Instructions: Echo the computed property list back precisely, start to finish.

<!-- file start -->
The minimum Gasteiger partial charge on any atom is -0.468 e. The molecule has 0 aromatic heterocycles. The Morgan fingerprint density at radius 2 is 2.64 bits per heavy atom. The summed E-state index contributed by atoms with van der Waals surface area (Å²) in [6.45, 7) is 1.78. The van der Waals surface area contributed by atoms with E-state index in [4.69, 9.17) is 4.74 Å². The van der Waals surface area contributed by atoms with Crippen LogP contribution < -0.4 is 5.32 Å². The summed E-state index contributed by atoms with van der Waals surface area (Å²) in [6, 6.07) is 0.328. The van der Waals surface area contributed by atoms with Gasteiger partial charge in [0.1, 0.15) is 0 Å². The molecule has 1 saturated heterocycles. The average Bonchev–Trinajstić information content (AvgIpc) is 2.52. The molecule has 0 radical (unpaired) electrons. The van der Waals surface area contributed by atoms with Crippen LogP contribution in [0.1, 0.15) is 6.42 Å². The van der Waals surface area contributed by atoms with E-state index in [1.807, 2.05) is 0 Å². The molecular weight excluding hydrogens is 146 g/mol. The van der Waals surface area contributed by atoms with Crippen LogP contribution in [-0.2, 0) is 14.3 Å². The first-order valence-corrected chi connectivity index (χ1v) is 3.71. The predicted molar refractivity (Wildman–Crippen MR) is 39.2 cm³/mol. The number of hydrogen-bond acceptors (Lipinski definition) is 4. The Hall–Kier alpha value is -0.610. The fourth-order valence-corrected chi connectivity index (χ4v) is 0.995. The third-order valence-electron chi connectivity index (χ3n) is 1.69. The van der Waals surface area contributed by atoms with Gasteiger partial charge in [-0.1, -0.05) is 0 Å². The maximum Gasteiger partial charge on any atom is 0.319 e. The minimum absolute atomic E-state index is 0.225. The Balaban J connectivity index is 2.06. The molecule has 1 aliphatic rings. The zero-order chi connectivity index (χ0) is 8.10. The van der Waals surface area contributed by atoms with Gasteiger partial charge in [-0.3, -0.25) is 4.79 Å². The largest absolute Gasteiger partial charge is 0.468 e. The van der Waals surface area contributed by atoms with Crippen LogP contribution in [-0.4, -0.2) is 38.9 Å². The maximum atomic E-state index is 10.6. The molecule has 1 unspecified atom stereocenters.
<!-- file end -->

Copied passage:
The minimum Gasteiger partial charge on any atom is -0.468 e. The molecule has 0 aromatic heterocycles. The Morgan fingerprint density at radius 2 is 2.64 bits per heavy atom. The summed E-state index contributed by atoms with van der Waals surface area (Å²) in [6.45, 7) is 1.78. The van der Waals surface area contributed by atoms with E-state index in [4.69, 9.17) is 4.74 Å². The van der Waals surface area contributed by atoms with Crippen LogP contribution < -0.4 is 5.32 Å². The summed E-state index contributed by atoms with van der Waals surface area (Å²) in [6, 6.07) is 0.328. The van der Waals surface area contributed by atoms with Gasteiger partial charge in [0.1, 0.15) is 0 Å². The molecule has 1 saturated heterocycles. The average Bonchev–Trinajstić information content (AvgIpc) is 2.52. The molecule has 0 radical (unpaired) electrons. The van der Waals surface area contributed by atoms with Crippen LogP contribution in [0.1, 0.15) is 6.42 Å². The van der Waals surface area contributed by atoms with E-state index in [1.807, 2.05) is 0 Å². The molecular weight excluding hydrogens is 146 g/mol. The van der Waals surface area contributed by atoms with Crippen LogP contribution in [-0.2, 0) is 14.3 Å². The first-order valence-corrected chi connectivity index (χ1v) is 3.71. The predicted molar refractivity (Wildman–Crippen MR) is 39.2 cm³/mol. The number of hydrogen-bond acceptors (Lipinski definition) is 4. The Hall–Kier alpha value is -0.610. The fourth-order valence-corrected chi connectivity index (χ4v) is 0.995. The third-order valence-electron chi connectivity index (χ3n) is 1.69. The van der Waals surface area contributed by atoms with Gasteiger partial charge in [-0.1, -0.05) is 0 Å². The maximum Gasteiger partial charge on any atom is 0.319 e. The minimum absolute atomic E-state index is 0.225. The Balaban J connectivity index is 2.06. The molecule has 1 aliphatic rings. The zero-order chi connectivity index (χ0) is 8.10. The van der Waals surface area contributed by atoms with Gasteiger partial charge in [-0.3, -0.25) is 4.79 Å². The largest absolute Gasteiger partial charge is 0.468 e. The van der Waals surface area contributed by atoms with Crippen LogP contribution in [-0.4, -0.2) is 38.9 Å². The maximum atomic E-state index is 10.6. The molecule has 1 unspecified atom stereocenters.